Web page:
Beyond just the data, several web apps were also created throughout the MTP process, including a map that allowed the public to draw proposed projects and comment on other proposed projects, as well as a land use review map that was shared with local governments to allow them to provide feedback on our data and forecasts. These apps are very useful both as tools to share data and as vehicles for public and stakeholder engagement. Now that the 2020-2050 MTP is finalized, the web app’s final forecast data, with projections out to 2050, are hosted on MOOD.

The Columbus Metro Bike User Map is another web app we host and is probably the most popular. We combine mapping of existing bikeways in the region with roads that are coded based on their “level of bike friendliness.”

MTP 2020-2050 Population and Employment Forecasts

Columbus Metro Bike Map

Image of COVID-19 Cases from the Central Ohio COVID-19 Resource Hub

More recently, in response to COVID-19, we created a HUB site dedicated to helping our members navigate the pandemic. It continues to evolve over time, based on needs and requests and data availability. The Esri HUB template and Living Atlas, as well as several automated data feeds our team created, make it easy to maintain and quickly share data. OGRIP also did a great job at making statewide data available. For our purposes we like to zoom in on our region, so it is relatable and easier for our members to consume.

4) Do you know of examples of how your data are being used in an educational context? If so, can you tell us more about that? If not, what would you say to encourage university instructors or students who you think could benefit from using your data in class projects?

One of the interesting things about having data easily available via an open data site is that you don’t know who is downloading it or what they are using it for. If the data is well formatted and has metadata, they don’t even need to ask you questions about it. In the past we used to get more than our share of students calling or emailing for the bikeway, population and employment forecasts, and various other datasets – a sudden influx of requests for the same datasets was a pretty good indicator that a professor had assigned a new project. By making our data more accessible to those who are self-sufficient, our team is better able to assist those who need more hands-on support or who have more complex data needs.

While many professors, researchers, and students access our data without ever interacting with a MORPC staff person, we do work closely with academic partners, particularly at Ohio State. We have a strong and growing relationship with the Center for Urban and Regional Analysis (CURA), which includes development of our recently completed Regional Sustainability Dashboard. Depending on the work, we partner with faculty and staff from across Ohio State, ranging from the Center for Automotive Research; to Planning, Architecture, and Real Estate; to the Sustainability Institute; to the Knowlton School’s City and Regional Planning section, just to name a few. I would encourage students and faculty alike to check out our open data resources or to connect with our team about opportunities to work together.

5) Can you talk about any interesting projects MORPC is currently working on or that are planned for the near future? Are there new initiatives or current events that have altered your data production in any way, or new datasets you intend to distribute that might find their way into the BTAA Geoportal?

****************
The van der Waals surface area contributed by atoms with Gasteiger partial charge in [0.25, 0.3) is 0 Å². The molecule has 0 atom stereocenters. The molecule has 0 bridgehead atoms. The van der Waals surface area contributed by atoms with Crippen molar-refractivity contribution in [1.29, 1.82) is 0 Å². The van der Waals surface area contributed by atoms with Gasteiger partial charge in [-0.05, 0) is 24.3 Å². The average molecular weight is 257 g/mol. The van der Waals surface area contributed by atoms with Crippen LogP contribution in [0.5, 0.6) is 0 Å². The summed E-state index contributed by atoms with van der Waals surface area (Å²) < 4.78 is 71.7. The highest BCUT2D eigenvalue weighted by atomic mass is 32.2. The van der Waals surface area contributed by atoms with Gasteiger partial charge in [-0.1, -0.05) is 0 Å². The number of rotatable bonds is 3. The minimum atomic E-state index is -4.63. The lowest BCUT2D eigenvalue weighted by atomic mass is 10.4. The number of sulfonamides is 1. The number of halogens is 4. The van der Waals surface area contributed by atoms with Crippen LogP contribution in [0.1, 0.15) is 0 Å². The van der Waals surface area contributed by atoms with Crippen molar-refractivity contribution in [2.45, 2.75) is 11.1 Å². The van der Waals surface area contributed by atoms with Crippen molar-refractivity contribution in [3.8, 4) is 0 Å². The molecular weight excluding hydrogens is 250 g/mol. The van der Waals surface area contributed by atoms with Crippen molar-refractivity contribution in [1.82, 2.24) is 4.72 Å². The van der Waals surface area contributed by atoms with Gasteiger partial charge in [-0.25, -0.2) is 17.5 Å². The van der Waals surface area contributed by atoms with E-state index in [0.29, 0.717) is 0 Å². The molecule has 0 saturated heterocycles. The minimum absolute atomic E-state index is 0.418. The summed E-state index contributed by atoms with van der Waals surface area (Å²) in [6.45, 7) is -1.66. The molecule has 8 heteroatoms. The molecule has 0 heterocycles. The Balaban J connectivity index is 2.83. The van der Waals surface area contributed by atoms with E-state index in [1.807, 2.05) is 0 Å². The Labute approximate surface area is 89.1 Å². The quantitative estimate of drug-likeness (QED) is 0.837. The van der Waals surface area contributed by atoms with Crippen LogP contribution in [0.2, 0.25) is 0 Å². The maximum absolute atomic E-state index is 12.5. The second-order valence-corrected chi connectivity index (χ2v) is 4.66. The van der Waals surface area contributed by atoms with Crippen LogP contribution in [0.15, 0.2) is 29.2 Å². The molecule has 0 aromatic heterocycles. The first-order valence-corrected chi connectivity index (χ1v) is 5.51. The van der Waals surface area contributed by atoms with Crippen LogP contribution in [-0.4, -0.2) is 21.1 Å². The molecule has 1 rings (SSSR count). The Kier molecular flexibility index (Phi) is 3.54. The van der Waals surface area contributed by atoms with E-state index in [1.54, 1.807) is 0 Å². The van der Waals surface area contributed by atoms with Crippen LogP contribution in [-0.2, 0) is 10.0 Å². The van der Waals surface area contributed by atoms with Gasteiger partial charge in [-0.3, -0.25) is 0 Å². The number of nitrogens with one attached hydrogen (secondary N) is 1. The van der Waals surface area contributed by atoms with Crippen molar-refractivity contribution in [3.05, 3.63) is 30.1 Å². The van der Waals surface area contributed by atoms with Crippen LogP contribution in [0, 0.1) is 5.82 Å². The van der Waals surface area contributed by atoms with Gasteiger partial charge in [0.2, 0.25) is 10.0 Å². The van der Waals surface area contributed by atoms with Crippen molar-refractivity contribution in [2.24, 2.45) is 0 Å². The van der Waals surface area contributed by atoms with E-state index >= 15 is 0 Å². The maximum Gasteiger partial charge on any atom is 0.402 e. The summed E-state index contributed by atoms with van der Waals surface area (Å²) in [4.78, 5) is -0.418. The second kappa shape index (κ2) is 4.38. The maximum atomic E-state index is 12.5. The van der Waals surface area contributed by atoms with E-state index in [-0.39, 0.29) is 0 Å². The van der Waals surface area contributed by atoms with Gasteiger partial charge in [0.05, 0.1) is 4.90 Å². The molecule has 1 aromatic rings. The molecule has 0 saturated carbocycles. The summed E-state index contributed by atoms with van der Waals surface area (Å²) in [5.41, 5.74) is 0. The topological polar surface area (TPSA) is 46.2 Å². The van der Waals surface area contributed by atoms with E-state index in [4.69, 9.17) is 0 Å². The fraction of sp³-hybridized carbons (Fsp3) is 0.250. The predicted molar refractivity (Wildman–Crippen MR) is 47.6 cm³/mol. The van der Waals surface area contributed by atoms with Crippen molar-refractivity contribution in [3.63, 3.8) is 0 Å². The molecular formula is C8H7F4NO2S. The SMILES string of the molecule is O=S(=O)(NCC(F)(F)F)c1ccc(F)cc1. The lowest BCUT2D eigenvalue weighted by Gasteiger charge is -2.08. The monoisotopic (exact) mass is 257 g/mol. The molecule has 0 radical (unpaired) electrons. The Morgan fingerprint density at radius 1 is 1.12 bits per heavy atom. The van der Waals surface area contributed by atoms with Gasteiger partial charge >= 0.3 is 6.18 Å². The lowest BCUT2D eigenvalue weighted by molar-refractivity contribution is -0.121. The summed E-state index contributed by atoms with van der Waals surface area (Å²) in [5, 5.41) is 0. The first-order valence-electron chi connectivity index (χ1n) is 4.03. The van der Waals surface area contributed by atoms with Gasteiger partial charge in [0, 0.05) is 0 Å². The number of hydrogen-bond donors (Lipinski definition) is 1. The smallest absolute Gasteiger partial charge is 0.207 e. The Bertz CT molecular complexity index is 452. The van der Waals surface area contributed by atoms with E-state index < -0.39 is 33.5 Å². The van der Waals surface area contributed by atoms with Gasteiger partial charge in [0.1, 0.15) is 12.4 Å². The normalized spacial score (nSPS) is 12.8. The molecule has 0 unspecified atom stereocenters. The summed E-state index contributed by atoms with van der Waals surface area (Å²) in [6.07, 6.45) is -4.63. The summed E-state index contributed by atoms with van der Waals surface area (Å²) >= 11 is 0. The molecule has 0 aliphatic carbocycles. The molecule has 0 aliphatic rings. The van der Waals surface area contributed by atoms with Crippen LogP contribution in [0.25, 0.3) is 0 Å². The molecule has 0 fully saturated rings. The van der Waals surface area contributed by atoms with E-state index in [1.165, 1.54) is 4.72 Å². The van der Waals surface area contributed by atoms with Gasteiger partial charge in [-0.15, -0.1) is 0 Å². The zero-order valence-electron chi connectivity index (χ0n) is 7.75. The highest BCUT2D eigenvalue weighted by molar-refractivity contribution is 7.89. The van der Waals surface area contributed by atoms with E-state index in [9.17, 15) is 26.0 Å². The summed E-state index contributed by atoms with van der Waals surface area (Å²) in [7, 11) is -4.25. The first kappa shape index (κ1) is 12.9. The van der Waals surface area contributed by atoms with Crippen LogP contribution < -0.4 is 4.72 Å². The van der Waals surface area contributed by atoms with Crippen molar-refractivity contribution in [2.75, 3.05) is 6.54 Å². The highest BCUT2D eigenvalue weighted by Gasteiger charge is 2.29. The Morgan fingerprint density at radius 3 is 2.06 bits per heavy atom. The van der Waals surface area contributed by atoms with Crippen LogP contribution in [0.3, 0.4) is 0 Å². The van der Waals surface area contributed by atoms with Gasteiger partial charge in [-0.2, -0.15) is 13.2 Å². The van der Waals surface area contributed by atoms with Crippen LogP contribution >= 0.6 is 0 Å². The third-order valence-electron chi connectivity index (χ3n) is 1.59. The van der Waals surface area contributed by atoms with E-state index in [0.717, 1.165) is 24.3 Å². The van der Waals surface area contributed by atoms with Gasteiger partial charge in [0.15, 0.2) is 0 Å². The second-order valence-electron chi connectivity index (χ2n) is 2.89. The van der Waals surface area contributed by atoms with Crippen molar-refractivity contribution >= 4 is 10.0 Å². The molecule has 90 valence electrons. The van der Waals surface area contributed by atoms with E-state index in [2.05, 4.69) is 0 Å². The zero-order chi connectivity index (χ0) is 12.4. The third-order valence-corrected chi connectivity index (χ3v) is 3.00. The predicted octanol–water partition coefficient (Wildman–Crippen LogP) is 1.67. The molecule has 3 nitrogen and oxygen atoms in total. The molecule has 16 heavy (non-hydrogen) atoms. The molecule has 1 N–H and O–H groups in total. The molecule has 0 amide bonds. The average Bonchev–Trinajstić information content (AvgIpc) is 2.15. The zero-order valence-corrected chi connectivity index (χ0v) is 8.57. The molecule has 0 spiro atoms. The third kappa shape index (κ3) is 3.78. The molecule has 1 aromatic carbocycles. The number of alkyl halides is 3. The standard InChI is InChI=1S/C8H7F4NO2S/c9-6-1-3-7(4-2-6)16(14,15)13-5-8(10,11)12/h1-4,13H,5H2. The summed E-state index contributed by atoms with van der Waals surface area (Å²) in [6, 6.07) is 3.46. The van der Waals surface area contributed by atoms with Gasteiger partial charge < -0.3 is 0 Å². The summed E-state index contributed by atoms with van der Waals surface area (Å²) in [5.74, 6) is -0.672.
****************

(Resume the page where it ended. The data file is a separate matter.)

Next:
We always have something interesting in the works, but a few recent and upcoming initiatives stand out. We recently completed a Regional Housing Strategy to address issues of housing supply and affordability across Central Ohio. Among the substantial data collection and analyses, we developed two new methods and datasets that are particularly unique. One was a housing submarket analysis, which divided all Census tracts in the region into 12 distinct submarket typologies based on their physical and market characteristics. The other was a displacement risk analysis, which identifies areas of the region that are experiencing or at risk of residential displacement due to varying degrees of gentrification. Both of these are first-of-their-kind analyses for Central Ohio and I’m looking forward to the opportunities they create to inform better housing policies and strategies.

Image of the Central Ohio Greenways trail network
Buffer analysis for Central Ohio Greenways trail network in Franklin County, Ohio

Currently we are working on a project to prioritize all of the proposed projects for the Central Ohio Greenways (COG) trail network in Franklin County. Through analysis of our bikeway and road networks, we developed walksheds and bikesheds for the entire existing and proposed COG network. We are now developing a set of indices that can be used to evaluate the relative impact of building any given segment of proposed trail. The indices will measure a diverse range of factors including connectivity, social equity, environment, and the economy.

The geospatial project I am most excited about is one that will get underway before the end of this year. We will be working with Esri and their ArcGIS Urban platform to create a 3D base map and scenario planning tool for Central Ohio. Franklin County will be the pilot area, with plans to expand out to surrounding counties in the future. Using the latest high-resolution LiDAR data and building footprints, we will work with Esri staff to build the base 3D model and incorporate existing land use and zoning data. ArcGIS Urban allows for various planning and development scenarios to be “built” on the base model, and provides robust data analysis capabilities. This tool will help us to visualize and better understand the impacts of potential new developments across the region.

Several partners have come together to help fund the project and are committed to using it in planning efforts going forward; the partners include MORPC, City of Columbus, City of Dublin, City of Westerville, COTA, and Ohio State. Once it is launched, anyone will be able to access and view the model, and any local government with its own ArcGIS Urban seats will be able to contribute their own future plans and development back to the regional model.

Selfie of the Data & Mapping staff
Data & Mapping staff stop for a selfie after a retreat, where we volunteered at a community garden and then went for a hike. We like to do good work and keep it fun!

Thank you, Aaron for the great interview!

Check out MORPC’s datasets in the BTAA Geoportal here.

Have questions about the BTAA geoportal, or maps and geospatial data in general? Please don’t hesitate to contact our project team!